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disdains to answer to an 'unskilful, or careless Touch. A meaner Pen


imitate at a Dif. tance, but a compleat Translation, or a just Paraphrase demands [beside a thorough Knowledge of the Hebrew] a rich Treasury of Diction, an exalted Fancy, a quick Taste of devout Passion, together with a Judgment strict and fevere, to retrench every luxuriant Line, and maintain a religious Sovereignty over the whole Work. Thus the Pfalmifts of Israel might arile in Great Britain in all their Hebrew Glory, and entertain the more knowing and polite Christians of our Age.” In all that Glory Mr. Merrick has represented them, and what Transports of Joy and Pleasure would the sweetest Singer of his Time, in all the Regions of divine Poetry, have felt, had he lived to see his Work; and with what Energy and Pathos would he have recommended it to the Attention and Regard of the whole English Church.

As to the several other Versions, suffice it to observe, that they extend only to some particular Psalms or Parts of Psalms; yet the Compiler presumes, that they possess some superior ExcelJencies peculiar to themselves, and will afford an agreeable Variety.


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just Account has been given by the worthy Author himself. « This Attempt on the Psalms, though a Mixture of Translation and Paraphraje, will, I hope, be found to contain little more of the later Kind than what may be useful either in Opening the Sense, or in pointing out the Connexion of the Original.” This Work is a Master-piece in its kind. Such a Work had been long wilhed for, but to the Execution of it, none were found of equal Resolution and Abilities, till Mr. Merrick undertook it.

This Gentlemam was just such a Poet, as the excellent Doctor Watts had formed an Idea of, and fervently wished some Time or other to arife, though with very feeble Hopes that his Idea would ever be realized, it being scarcely to be fupposed, that so many essentially requisite Qualifications should at any Time be conbined in one Person. “I must confess, says the Doctor in the Preface to his Psalms, I have never yet feen

any Version, or Paraphrase of the Psalms, in their own jewish Sense, so perfect, as to discourage all further Attempts. But whoever. undertakes the noble Work, let him bring with him a Soul devoted to Piety, an exalted Genius, and withal a studious Application, For David's Harp abhors a profane Finger, and


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been attempted with some peculiar Attention, and with the most earnest Desire of succeeding, by excluding all Words and Phrases of a controverted Meaning,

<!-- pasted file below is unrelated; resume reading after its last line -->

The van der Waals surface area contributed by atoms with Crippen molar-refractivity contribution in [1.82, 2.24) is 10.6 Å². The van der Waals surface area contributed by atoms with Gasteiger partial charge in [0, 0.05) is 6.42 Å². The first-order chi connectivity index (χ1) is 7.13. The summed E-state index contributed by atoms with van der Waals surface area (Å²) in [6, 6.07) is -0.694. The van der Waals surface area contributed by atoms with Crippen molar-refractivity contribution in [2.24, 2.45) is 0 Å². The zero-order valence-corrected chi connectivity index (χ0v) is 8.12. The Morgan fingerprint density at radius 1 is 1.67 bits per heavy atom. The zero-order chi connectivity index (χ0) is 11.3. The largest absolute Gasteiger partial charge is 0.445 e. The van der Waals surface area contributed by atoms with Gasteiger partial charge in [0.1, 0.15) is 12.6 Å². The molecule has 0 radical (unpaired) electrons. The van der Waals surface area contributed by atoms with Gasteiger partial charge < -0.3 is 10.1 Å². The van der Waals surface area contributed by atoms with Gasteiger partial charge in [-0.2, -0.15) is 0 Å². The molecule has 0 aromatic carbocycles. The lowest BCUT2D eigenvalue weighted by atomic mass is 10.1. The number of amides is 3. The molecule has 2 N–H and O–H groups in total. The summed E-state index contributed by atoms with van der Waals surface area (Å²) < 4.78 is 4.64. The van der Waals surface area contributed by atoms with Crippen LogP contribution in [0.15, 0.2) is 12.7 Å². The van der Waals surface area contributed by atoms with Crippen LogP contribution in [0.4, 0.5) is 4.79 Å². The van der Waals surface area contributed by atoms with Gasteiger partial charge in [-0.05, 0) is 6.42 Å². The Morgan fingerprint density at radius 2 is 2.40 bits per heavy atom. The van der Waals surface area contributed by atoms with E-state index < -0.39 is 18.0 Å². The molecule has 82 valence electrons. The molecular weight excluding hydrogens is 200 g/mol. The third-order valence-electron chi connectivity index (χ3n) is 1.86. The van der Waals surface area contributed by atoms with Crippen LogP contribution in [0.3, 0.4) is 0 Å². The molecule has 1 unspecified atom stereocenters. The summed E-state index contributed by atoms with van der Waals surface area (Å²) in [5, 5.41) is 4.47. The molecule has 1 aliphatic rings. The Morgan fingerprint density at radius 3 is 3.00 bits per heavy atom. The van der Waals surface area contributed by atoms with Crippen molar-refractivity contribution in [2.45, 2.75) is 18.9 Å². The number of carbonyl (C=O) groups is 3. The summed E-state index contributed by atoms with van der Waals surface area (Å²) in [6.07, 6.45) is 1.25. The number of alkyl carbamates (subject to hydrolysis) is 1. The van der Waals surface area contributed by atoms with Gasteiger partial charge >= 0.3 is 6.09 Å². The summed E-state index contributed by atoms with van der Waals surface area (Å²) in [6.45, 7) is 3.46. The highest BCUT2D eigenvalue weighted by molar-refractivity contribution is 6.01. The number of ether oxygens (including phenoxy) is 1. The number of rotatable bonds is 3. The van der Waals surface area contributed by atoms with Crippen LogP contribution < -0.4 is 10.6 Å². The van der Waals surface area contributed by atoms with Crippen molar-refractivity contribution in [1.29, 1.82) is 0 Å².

As the Duty of Pfalmody must necessarily be confined to some certain common Form, that Form ought doubtless, agreeably to the great Law of Charity, to be such as is likely to give none Offence. “I have not, says Doctor Watts in the Preface to his Version of the Psalms, confined my Expressions to any particular Party or Opinion : [He did not intend fo to do] that in Words prepared for public Worship, and Lips of Multitudes, there might not be a Syllable offensive to sincere Christians, whose Judge ments may differ in the lefler Matters of Re. ligion.”

To the fame Purpose he speaks in the Preface to his Hymns. " The contentious and distinguishing Words of Sects and Parties are secluded (or were intended to be secluded] that whole Affemblies might aslift at the Harmony, and different Churches join in the same Worship without Offence, it being most agreeable, that what is provided for public Singing should give to sincere Consciences as little Disturbance as

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This important Rule of Charity has been edir most scrupulously attended to, from a thorough

Conviction, that without adhering to it,

Conformity to the Apoftolic Precept, “ to make arisk) Melody in the Heart to the Lord, would with 1, de Respect to whole Assemblies of Christian Wor

glippers be utterly impracticable. Haft thou Faith, : o gjë this or the other Opinion different from what

some of thy fellow Christians may entertain, be fan it in it self ever so harmless or just, keep it to Paj thy self, rather than be the Occasion of dimin

ifhing, in any Degree, either the Pleasure or Profit of social Worship, or of disturbing the Devotion of a fellow Worshipper. Let Christians of all Denominations provoke one another, only to Charity. The Whole Christian Law is fulfilled by Love: Therefore let all our Things be done in Charity. ABOVE ALL THINGS PUT ON CHARITY,

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Lately published by the fame Author,







Price fewed, 45. - Bound in Calf; 55.

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